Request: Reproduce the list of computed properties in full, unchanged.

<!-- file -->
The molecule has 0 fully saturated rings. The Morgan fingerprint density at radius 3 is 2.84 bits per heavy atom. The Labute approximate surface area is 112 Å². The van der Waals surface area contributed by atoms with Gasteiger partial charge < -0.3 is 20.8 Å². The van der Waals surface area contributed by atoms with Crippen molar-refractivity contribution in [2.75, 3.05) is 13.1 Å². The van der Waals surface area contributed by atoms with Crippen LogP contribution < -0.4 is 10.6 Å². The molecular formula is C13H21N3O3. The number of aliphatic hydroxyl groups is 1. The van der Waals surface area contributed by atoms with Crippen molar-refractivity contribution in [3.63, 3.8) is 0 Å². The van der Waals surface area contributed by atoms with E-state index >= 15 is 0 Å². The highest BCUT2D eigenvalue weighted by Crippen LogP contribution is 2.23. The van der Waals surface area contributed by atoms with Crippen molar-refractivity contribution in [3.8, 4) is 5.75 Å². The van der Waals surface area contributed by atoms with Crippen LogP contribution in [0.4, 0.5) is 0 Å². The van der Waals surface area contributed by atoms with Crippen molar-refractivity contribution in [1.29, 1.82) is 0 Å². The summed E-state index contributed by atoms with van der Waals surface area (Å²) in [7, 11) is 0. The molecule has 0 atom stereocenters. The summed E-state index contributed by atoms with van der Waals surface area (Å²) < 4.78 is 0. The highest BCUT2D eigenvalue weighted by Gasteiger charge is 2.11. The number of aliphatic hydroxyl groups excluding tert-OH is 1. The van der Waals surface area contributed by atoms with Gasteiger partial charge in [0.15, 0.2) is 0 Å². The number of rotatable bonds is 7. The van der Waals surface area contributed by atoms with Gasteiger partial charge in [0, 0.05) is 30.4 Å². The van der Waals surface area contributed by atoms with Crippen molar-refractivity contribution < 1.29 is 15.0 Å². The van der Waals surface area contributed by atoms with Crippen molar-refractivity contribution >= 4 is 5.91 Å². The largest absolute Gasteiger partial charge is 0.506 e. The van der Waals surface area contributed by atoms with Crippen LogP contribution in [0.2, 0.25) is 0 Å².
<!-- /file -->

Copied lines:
The molecule has 0 fully saturated rings. The Morgan fingerprint density at radius 3 is 2.84 bits per heavy atom. The Labute approximate surface area is 112 Å². The van der Waals surface area contributed by atoms with Gasteiger partial charge < -0.3 is 20.8 Å². The van der Waals surface area contributed by atoms with Crippen molar-refractivity contribution in [2.75, 3.05) is 13.1 Å². The van der Waals surface area contributed by atoms with Crippen LogP contribution < -0.4 is 10.6 Å². The molecular formula is C13H21N3O3. The number of aliphatic hydroxyl groups is 1. The van der Waals surface area contributed by atoms with Crippen molar-refractivity contribution in [3.63, 3.8) is 0 Å². The van der Waals surface area contributed by atoms with E-state index >= 15 is 0 Å². The highest BCUT2D eigenvalue weighted by Crippen LogP contribution is 2.23. The van der Waals surface area contributed by atoms with Crippen molar-refractivity contribution in [3.8, 4) is 5.75 Å². The van der Waals surface area contributed by atoms with Crippen LogP contribution in [0.4, 0.5) is 0 Å². The van der Waals surface area contributed by atoms with Crippen molar-refractivity contribution in [1.29, 1.82) is 0 Å². The summed E-state index contributed by atoms with van der Waals surface area (Å²) in [7, 11) is 0. The molecule has 0 atom stereocenters. The summed E-state index contributed by atoms with van der Waals surface area (Å²) < 4.78 is 0. The highest BCUT2D eigenvalue weighted by Gasteiger charge is 2.11. The number of aliphatic hydroxyl groups excluding tert-OH is 1. The van der Waals surface area contributed by atoms with Gasteiger partial charge in [0.15, 0.2) is 0 Å². The number of rotatable bonds is 7. The van der Waals surface area contributed by atoms with Gasteiger partial charge in [0, 0.05) is 30.4 Å². The van der Waals surface area contributed by atoms with Crippen molar-refractivity contribution < 1.29 is 15.0 Å². The van der Waals surface area contributed by atoms with Crippen molar-refractivity contribution >= 4 is 5.91 Å². The largest absolute Gasteiger partial charge is 0.506 e. The van der Waals surface area contributed by atoms with Crippen LogP contribution in [0.2, 0.25) is 0 Å².